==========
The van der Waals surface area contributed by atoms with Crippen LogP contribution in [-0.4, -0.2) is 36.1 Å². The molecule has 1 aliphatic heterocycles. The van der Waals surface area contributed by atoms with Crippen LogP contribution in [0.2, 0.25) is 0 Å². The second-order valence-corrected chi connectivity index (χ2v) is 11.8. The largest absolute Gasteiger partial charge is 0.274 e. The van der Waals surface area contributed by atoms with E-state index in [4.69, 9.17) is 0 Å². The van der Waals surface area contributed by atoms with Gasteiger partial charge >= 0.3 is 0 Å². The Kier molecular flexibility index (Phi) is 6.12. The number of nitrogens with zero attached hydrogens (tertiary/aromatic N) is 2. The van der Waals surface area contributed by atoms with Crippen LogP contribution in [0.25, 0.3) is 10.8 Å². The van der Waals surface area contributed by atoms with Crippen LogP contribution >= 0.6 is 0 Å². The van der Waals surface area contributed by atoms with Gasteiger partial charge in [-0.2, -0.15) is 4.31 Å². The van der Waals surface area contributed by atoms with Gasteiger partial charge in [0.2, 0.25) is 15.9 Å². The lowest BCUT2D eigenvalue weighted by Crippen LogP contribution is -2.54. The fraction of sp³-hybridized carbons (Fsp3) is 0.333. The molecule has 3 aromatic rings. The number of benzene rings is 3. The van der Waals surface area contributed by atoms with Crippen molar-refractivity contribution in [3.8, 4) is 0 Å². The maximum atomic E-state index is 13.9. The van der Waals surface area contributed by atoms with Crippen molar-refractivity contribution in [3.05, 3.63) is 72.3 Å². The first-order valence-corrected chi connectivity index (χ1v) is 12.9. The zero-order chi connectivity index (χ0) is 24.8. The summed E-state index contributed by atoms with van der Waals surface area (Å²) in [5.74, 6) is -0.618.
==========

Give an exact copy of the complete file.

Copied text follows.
The van der Waals surface area contributed by atoms with Crippen LogP contribution in [-0.4, -0.2) is 36.1 Å². The molecule has 1 aliphatic heterocycles. The van der Waals surface area contributed by atoms with Crippen LogP contribution in [0.2, 0.25) is 0 Å². The second-order valence-corrected chi connectivity index (χ2v) is 11.8. The largest absolute Gasteiger partial charge is 0.274 e. The van der Waals surface area contributed by atoms with E-state index in [4.69, 9.17) is 0 Å². The van der Waals surface area contributed by atoms with Gasteiger partial charge >= 0.3 is 0 Å². The Kier molecular flexibility index (Phi) is 6.12. The number of nitrogens with zero attached hydrogens (tertiary/aromatic N) is 2. The van der Waals surface area contributed by atoms with Crippen LogP contribution in [0.25, 0.3) is 10.8 Å². The van der Waals surface area contributed by atoms with Crippen LogP contribution >= 0.6 is 0 Å². The van der Waals surface area contributed by atoms with Gasteiger partial charge in [-0.2, -0.15) is 4.31 Å². The van der Waals surface area contributed by atoms with Gasteiger partial charge in [0.2, 0.25) is 15.9 Å². The lowest BCUT2D eigenvalue weighted by Crippen LogP contribution is -2.54. The fraction of sp³-hybridized carbons (Fsp3) is 0.333. The molecule has 3 aromatic rings. The number of benzene rings is 3. The van der Waals surface area contributed by atoms with Crippen molar-refractivity contribution in [3.8, 4) is 0 Å². The maximum atomic E-state index is 13.9. The van der Waals surface area contributed by atoms with Crippen molar-refractivity contribution in [3.05, 3.63) is 72.3 Å². The first-order valence-corrected chi connectivity index (χ1v) is 12.9. The zero-order chi connectivity index (χ0) is 24.8. The summed E-state index contributed by atoms with van der Waals surface area (Å²) in [5.74, 6) is -0.618.